1 The folks at Progressive sent over kit PN 10-2002 which fits ’06-08 FXD/B/C/L/35 and ’06-08 FXDWG models. As with all Progressive Suspension products I’ve tried, once the box is open, you immediately notice the quality of craftsmanship in the springs. Progressive’s kit arrived with two A) fork springs, B) two compensation springs, C) two PVC spacers, a couple of stickers, warranty paperwork, and detailed instructions.
2 Prior to the kit’s install, this Dyna had a high frontend that measured 6 inches from the top of the fork tube dust cap to the bottom of the lower triple clamp.
3 I started the install by raising the front of the motorcycle with a motorcycle jack. I made sure to place the jack towards the front of the bike so that just the front wheel would raise. I raised the front just enough so that the front wheel would spin freely.
4 Next, I loosened the top triple clamp pinch bolts on both sides.
5 If your handlebars prevent access to the fork tube caps, you will need to remove the top handlebar clamp. I placed a towel on the tank so I could rest the handlebars on the tank.
6 Next, I loosened the fork caps. The caps were under pressure so to prevent them from popping up I applied downward pressure as I loosened the caps.
7 Once the fork tube caps were off, I removed the metal spacers.
8 Next, the fork springs and washers were removed. I kept the washer close by as they will be reused with the Progressive kit.
9 Also take notice of the difference in springs from the Progressive (top) and the Factory (bottom). The difference really stands out with the factory spring looking anemic next to Progressive’s springs.
10 Next it was time to install the Progressive kit. For each tube the large fork spring went in the tube first. After that, the smaller compensation spring went in followed by the washer. This photo shows the arrangement in the fork tube.
11 The Progressive kit includes 3.30-inch PVC spacers. The length you will need to trim depends on the model of the bike. For all Dyna models except the FXDWG, Progressive calls for 1-inch spacers. I cut the spacers to correct size and placed one in each fork tube.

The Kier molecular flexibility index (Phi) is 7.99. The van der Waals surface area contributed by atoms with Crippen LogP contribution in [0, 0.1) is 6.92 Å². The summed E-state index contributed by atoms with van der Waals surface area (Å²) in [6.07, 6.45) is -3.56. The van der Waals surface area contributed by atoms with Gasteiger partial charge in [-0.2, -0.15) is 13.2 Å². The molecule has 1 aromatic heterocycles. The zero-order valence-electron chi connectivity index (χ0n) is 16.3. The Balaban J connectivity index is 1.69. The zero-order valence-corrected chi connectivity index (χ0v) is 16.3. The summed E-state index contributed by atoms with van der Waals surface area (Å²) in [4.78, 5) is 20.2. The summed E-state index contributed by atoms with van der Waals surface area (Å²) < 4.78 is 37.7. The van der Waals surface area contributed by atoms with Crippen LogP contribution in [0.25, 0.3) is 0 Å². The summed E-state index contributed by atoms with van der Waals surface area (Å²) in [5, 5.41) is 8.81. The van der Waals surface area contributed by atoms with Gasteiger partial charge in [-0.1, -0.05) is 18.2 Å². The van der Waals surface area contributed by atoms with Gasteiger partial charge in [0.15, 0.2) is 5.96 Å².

12 I then tightened the caps to the specs according to the service manual.
13 The pinch bolts were then torqued down on the top triple clamp according to the service manual as well. Lastly I re-installed the handlebars and removed the jack.
14 As you can see, the bike has been lowered a full 2 inches and looks noticeably better and more balanced.
15 After doing a final check of the fasteners, the bike was taken for a testride. The bike handled as well as stock, if not better as I threw everything I could at it from potholes, to speed bumps, and a handful of corners. Whether you are searching for that lowered look or flat-footed confidence, the Progressive Drop-In kit is the answer and complements the company’s rear shocks perfectly. If you have a toolbox and 30 minutes to spare, you won’t be disappointed. The only thing you will have to worry about now is keeping your pegs from scraping in the twisties!
For the vertically challenged, female riders, and novice riders, saddling up on a Big Twin Harley-Davidson can seem intimidating or even frustrating. While motorcycles come from the dealer in a variety of models to suit people’s taste, there isn’t always a perfect fit. That’s where Progressive Suspension comes in. For months I have been riding around on my ’08 Dyna Street Bob with the rear lowered with Progressive’s 440 series shocks to allow my shorter legs to stabilize the bike at rest; not only for confidence, but for comfort.
The rear shocks allowed my feet to sit flat but the bike’s overall appearance seemed off, especially once I changed the front wheel from a 19-inch to a 21-inch. Fast-forward to Progressive Suspension. These folks know Big Twin suspension and offer a kit that complements their rear shocks lowering the front of the bike up to 2 inches. It guarantees a 100 percent drop-in kit that will lower your bike and the work can be done in under an hour.
While the economy prohibits some riders from dropping big cash on expensive upgrades, a lowered motorcycle really changes the look and feel of the bike, and with Progressive’s kit you can do it yourself for only a little green, (MSRP $129.95). And not only do you save money but time as well since it’s only a 30-minute install to get rolling before breakfast.
With a few basic handtools and a garage, I decided to install these in my single-car garage to illustrate the simplicity of the install, which should appeal to even a novice. There isn’t even a need to add fork oil, although, for optimal performance, it is suggested to change the oil.